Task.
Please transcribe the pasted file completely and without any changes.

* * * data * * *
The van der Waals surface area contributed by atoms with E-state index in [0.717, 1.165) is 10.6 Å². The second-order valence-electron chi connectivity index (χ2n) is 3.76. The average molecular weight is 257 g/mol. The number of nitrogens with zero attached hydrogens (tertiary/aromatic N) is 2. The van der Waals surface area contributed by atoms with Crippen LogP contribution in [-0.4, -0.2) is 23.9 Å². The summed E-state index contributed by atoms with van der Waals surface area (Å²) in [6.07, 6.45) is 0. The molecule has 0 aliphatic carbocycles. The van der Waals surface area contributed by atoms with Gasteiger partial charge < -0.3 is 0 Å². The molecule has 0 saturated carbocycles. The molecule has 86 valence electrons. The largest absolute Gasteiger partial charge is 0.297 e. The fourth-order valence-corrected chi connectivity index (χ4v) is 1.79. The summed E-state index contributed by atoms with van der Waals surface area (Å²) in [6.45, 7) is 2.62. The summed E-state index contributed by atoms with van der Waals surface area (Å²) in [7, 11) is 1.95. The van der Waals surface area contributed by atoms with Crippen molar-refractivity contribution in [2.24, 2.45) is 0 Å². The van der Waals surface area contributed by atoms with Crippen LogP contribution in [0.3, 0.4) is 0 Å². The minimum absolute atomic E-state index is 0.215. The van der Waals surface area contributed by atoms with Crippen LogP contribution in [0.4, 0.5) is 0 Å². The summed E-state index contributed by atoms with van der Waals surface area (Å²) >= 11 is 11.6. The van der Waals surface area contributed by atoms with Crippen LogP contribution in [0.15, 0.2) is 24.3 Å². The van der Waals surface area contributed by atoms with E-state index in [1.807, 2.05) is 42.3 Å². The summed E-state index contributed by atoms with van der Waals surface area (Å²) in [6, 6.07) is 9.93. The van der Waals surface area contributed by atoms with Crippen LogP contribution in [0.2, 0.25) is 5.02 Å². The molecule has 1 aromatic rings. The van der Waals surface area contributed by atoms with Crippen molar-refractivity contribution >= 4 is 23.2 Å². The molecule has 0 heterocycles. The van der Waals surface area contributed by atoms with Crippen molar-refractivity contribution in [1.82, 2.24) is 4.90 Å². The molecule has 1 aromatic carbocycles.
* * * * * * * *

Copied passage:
The van der Waals surface area contributed by atoms with E-state index in [0.717, 1.165) is 10.6 Å². The second-order valence-electron chi connectivity index (χ2n) is 3.76. The average molecular weight is 257 g/mol. The number of nitrogens with zero attached hydrogens (tertiary/aromatic N) is 2. The van der Waals surface area contributed by atoms with Crippen LogP contribution in [-0.4, -0.2) is 23.9 Å². The summed E-state index contributed by atoms with van der Waals surface area (Å²) in [6.07, 6.45) is 0. The molecule has 0 aliphatic carbocycles. The van der Waals surface area contributed by atoms with Gasteiger partial charge < -0.3 is 0 Å². The molecule has 0 saturated carbocycles. The molecule has 86 valence electrons. The largest absolute Gasteiger partial charge is 0.297 e. The fourth-order valence-corrected chi connectivity index (χ4v) is 1.79. The summed E-state index contributed by atoms with van der Waals surface area (Å²) in [6.45, 7) is 2.62. The summed E-state index contributed by atoms with van der Waals surface area (Å²) in [7, 11) is 1.95. The van der Waals surface area contributed by atoms with Crippen molar-refractivity contribution in [2.24, 2.45) is 0 Å². The van der Waals surface area contributed by atoms with Crippen LogP contribution in [0.3, 0.4) is 0 Å². The minimum absolute atomic E-state index is 0.215. The van der Waals surface area contributed by atoms with Crippen LogP contribution in [0.4, 0.5) is 0 Å². The summed E-state index contributed by atoms with van der Waals surface area (Å²) >= 11 is 11.6. The van der Waals surface area contributed by atoms with Crippen LogP contribution in [0.15, 0.2) is 24.3 Å². The van der Waals surface area contributed by atoms with E-state index in [1.807, 2.05) is 42.3 Å². The summed E-state index contributed by atoms with van der Waals surface area (Å²) in [6, 6.07) is 9.93. The van der Waals surface area contributed by atoms with Crippen LogP contribution in [0.2, 0.25) is 5.02 Å². The molecule has 1 aromatic rings. The van der Waals surface area contributed by atoms with Crippen molar-refractivity contribution >= 4 is 23.2 Å². The molecule has 0 heterocycles. The van der Waals surface area contributed by atoms with Crippen molar-refractivity contribution in [1.82, 2.24) is 4.90 Å². The molecule has 1 aromatic carbocycles.